Notice I said this is how I felt in the past. After a lot of inner healing, reflective reading and educating myself, I have a different outlook on the need to control. I have learned the art of “letting go.” A line from the Serenity Prayer states: “Grant me the serenity to accept the things I cannot change.” Realizing certain experiences are outside of our control can be freeing. Certainly, some circumstances are beyond our reach:

  • We cannot control time. The clock is going to keep on ticking. The months are going to keep on passing. There are only 24 hours in a day. Instead of letting time have a hold on you, why not slow down and enjoy the present moment? Don’t let time overtake you. Don’t be a slave to the clock. Slow down and take your time.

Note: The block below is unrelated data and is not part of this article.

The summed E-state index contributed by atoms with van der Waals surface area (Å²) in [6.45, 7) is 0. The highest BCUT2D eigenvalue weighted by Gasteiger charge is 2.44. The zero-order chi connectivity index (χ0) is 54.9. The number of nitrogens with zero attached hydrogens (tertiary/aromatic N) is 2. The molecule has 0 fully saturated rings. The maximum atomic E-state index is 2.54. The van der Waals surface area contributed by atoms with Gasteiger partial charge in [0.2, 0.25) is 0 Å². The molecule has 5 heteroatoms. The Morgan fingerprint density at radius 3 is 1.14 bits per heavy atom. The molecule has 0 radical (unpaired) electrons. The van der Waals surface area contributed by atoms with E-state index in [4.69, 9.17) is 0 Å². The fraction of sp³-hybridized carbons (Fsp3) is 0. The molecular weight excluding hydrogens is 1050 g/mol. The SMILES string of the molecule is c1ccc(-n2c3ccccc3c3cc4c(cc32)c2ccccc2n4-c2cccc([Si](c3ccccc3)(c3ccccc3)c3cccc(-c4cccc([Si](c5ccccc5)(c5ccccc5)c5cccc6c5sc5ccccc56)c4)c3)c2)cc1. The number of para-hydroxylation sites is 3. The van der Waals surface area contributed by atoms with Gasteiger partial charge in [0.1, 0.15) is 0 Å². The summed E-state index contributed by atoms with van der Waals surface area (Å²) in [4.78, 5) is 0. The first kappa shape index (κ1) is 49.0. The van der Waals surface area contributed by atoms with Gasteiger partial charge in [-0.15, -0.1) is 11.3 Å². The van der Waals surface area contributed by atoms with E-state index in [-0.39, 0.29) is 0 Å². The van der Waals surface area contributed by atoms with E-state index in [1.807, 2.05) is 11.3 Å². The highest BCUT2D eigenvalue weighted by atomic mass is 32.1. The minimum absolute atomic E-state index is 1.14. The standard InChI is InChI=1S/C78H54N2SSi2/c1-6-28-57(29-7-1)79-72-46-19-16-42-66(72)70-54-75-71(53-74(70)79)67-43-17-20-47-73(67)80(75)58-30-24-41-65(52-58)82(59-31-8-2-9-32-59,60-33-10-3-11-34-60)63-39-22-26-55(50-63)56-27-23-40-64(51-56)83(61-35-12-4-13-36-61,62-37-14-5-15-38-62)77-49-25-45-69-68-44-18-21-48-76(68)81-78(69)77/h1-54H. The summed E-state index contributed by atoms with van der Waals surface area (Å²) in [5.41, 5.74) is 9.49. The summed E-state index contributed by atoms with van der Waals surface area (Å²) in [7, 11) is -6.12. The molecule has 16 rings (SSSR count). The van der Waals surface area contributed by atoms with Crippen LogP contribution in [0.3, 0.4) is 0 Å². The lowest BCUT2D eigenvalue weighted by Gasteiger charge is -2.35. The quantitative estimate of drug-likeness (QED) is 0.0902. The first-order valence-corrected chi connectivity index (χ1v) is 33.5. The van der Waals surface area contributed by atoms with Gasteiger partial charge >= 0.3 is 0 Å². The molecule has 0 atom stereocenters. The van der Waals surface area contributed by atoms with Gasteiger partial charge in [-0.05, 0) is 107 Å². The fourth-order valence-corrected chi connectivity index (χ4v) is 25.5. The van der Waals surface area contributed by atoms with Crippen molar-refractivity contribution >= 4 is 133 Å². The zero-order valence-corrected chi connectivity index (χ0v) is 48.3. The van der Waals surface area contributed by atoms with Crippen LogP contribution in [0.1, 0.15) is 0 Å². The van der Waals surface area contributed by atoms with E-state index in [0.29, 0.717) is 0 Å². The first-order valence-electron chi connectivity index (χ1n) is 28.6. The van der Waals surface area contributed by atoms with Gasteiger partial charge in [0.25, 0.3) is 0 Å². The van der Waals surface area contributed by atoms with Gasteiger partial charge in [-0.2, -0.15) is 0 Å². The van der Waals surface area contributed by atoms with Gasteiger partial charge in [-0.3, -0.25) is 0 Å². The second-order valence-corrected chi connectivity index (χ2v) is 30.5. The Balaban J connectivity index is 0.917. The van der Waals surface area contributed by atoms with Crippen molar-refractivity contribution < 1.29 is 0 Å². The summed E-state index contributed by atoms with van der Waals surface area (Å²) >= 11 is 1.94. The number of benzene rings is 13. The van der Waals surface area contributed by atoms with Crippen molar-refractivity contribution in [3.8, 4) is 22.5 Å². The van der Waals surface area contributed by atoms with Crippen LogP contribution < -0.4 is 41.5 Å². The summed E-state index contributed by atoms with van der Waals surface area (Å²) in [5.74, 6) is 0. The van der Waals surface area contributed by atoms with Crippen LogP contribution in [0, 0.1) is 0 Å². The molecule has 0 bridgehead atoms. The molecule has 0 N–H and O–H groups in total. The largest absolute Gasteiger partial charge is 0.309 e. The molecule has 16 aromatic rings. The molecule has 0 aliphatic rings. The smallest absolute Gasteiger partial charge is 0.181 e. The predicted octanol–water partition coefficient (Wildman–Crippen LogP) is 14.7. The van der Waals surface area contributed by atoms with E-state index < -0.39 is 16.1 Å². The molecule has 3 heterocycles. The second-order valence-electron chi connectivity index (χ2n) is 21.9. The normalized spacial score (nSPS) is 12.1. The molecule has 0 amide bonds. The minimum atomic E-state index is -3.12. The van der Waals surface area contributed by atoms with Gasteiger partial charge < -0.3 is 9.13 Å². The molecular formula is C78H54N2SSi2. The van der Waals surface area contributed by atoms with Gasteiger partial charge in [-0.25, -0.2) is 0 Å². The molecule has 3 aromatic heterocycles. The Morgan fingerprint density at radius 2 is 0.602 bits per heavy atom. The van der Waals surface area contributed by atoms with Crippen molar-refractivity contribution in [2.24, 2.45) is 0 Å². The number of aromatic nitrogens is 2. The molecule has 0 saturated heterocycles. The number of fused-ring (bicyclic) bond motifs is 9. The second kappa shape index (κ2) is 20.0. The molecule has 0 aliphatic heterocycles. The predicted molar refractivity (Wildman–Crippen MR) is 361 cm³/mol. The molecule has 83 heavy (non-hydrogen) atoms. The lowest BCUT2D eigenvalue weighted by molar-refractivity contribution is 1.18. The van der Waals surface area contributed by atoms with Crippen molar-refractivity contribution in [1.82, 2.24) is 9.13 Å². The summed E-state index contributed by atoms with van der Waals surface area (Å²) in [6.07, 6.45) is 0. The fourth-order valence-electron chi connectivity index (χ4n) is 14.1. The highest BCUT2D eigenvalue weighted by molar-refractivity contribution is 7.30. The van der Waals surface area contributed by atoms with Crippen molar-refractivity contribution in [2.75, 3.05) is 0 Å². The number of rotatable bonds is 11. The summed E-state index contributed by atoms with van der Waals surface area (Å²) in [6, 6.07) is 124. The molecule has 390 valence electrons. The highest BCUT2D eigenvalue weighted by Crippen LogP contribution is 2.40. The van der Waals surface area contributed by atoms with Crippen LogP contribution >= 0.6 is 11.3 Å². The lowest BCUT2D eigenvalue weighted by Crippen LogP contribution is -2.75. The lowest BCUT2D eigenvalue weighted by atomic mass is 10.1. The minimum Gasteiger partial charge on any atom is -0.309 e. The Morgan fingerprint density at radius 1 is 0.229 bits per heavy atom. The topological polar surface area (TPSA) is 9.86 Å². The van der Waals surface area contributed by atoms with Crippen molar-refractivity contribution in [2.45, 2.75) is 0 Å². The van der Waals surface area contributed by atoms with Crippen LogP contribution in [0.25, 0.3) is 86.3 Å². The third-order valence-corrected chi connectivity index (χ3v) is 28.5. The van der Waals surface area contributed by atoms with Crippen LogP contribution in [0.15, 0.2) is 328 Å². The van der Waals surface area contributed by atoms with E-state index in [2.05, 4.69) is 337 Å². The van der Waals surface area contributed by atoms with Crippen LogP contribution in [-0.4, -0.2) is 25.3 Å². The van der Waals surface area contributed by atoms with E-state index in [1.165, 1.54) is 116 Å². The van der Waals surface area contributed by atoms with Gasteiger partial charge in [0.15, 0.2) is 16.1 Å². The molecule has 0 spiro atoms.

• We do not have power over another’s behavior. When you feel yourself getting upset over a coworker’s actions—stop. We can only shift our own thoughts, feelings and actions. We have no say over what another human being is going to do. Don’t try and change your colleagues—it will only make you more upset.
  • We are unable to change the past or rearrange the future. Instead of worrying about what has happened or trying to change what will occur to your liking, realize that we are unable to change experiences. Unless you are viewing the past as a learning opportunity, there is no reason to ruminate on every experience. And instead of forcing the future to be a way you want it to be, remember that our path in life often reveals itself to us.

Letting go can remind us to live in the present moment. So how do we do this?

Here are seven simple steps I take to let go and release myself from the need to control:

  • Observe thoughts as they come into consciousness. If you catch yourself making a judgment or feeling uncomfortable sensations such as anger, unhappiness or frustration, observe these thoughts and realize you are having them.
  • Take a slow, deep breath in and out through your nose. The physical exhale is symbolic of releasing nasty feelings and controlling thoughts out of your body.